Supernatural: Gimme Shelter

"I have more dads than most, and I always just feel like I'm letting all of them down."

It was very Supernatural to combine religion with slasher flicks.

I thought this episode began with a very positive message – that caring for others was the strongest expression of faith. But that wasn't how it ended. Pastor Joe was rethinking his choices in the end, saying maybe he should have been taking care of his daughter Sylvia instead. But I honestly didn't get how he was not taking care of his daughter. Sylvia had his constant caring presence and a positive example in front of her, and she ended up becoming a psycho Saw/Seven serial killer, anyway. Even factoring in her mother's faith-related death, it didn't make a lot of sense.

But I did enjoy Castiel and Jack on the case, with Highway to Heaven jokes and of course, acknowledgement that Chuck and his current world-destroying activities gave an episode about faith a whole different twist. In fact, I thought the best part of the episode was Castiel jumping in when Jack was asked to share his own story, something Jack could never do. I was touched by the way Castiel told that story. He's the perfect example of a shift from blind faith to service, a change that brought him a new life and a family he loves. Pulling Dean out of Hell changed everything for Castiel, way back when.

And Jack's joy and enthusiasm for the case was endearing, especially considering the reveal at the end that he knows he's going to die, and that he believes that it's the only way the Winchesters will ever forgive him for what he did to Mary. Is that true, though? Is Jack unforgivable? I don't believe that.


In the B plot, Dean and Sam took a road trip to Atlantic City to track down Amara, who is doing what extremely powerful beings tend to do on this show – enjoying new human experiences while indulging in junk food. Amara has a new look that is... pink. If that's a new expression of her inner self, I really don't want her dead. I find it difficult to see Amara as just another "cosmic dick."

Dean took the opportunity to ask Amara why she resurrected Mary for him, and he didn't appear to accept her answer – that she was trying to help him see his mother as a person, and trying to put out the fire, the anger, that Dean has carried around with him for his entire life. I find it rather sad that Dean's anger at Chuck is spilling over to Amara, whom I can't forget was Chuck's victim, too.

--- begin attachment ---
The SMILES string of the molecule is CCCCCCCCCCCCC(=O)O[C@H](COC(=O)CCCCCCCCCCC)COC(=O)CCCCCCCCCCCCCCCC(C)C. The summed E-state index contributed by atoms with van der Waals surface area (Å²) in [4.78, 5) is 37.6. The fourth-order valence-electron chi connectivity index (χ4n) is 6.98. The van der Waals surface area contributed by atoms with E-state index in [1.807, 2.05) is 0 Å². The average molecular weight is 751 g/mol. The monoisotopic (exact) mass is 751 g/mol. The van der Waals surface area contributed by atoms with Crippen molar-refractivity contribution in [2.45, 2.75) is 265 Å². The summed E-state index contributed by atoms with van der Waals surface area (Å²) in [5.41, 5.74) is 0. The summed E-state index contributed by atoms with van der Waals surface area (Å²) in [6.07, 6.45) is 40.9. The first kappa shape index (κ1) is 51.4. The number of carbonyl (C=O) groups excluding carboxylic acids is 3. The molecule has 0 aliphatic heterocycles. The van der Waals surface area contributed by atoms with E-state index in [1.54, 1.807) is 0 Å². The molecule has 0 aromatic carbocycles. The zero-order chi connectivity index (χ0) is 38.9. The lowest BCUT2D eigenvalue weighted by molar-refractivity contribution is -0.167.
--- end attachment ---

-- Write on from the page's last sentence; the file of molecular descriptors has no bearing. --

I don't know. As I was writing this review, I realized that this episode didn't work for me: young Sylvia as such an extreme serial killer and torturer, Dean with such fury at Amara, Jack calm about his upcoming suicide.

Although I really loved Zack the crossroads demon negotiating with Castiel and Jack. I could have transcribed that entire scene in my quotes section, and I almost did. I love that Rowena has already changed Hell's recruiting policies. I wonder what it meant, Zack taking Sylvia in the end?

Bits:

— Steve Bacic, who played Pastor Joe, was also Dr. Sexy in what is probably the most popular episode of Supernatural, "Changing Channels."

— Hasn't the killer turned out to be the pastor's daughter before? That sounds familiar. Anyone remember which episode?

— This week: Columbia, Missouri, and a pierogi restaurant somewhere in Pennsylvania. I'm a bit sad that they didn't make it to Atlantic City. I grew up in that area.

— Castiel was Agent Swift and Jack, Agent Lovato. I don't think I need to explain those names, although Castiel's penchant for aliases like these is adorable.

— Again, I'd like to apologize again for the lateness of this review. I'm not sure what my problem is. Although it might be dealing with the end of Supernatural on top of the horror that is 2020.

Quotes:

Dean: "Chuck said Amara loves keno."
Sam: "I thought he was kidding."
Dean: "He's not that funny."

Dean: "You guys go Highway to Heaven that bitch."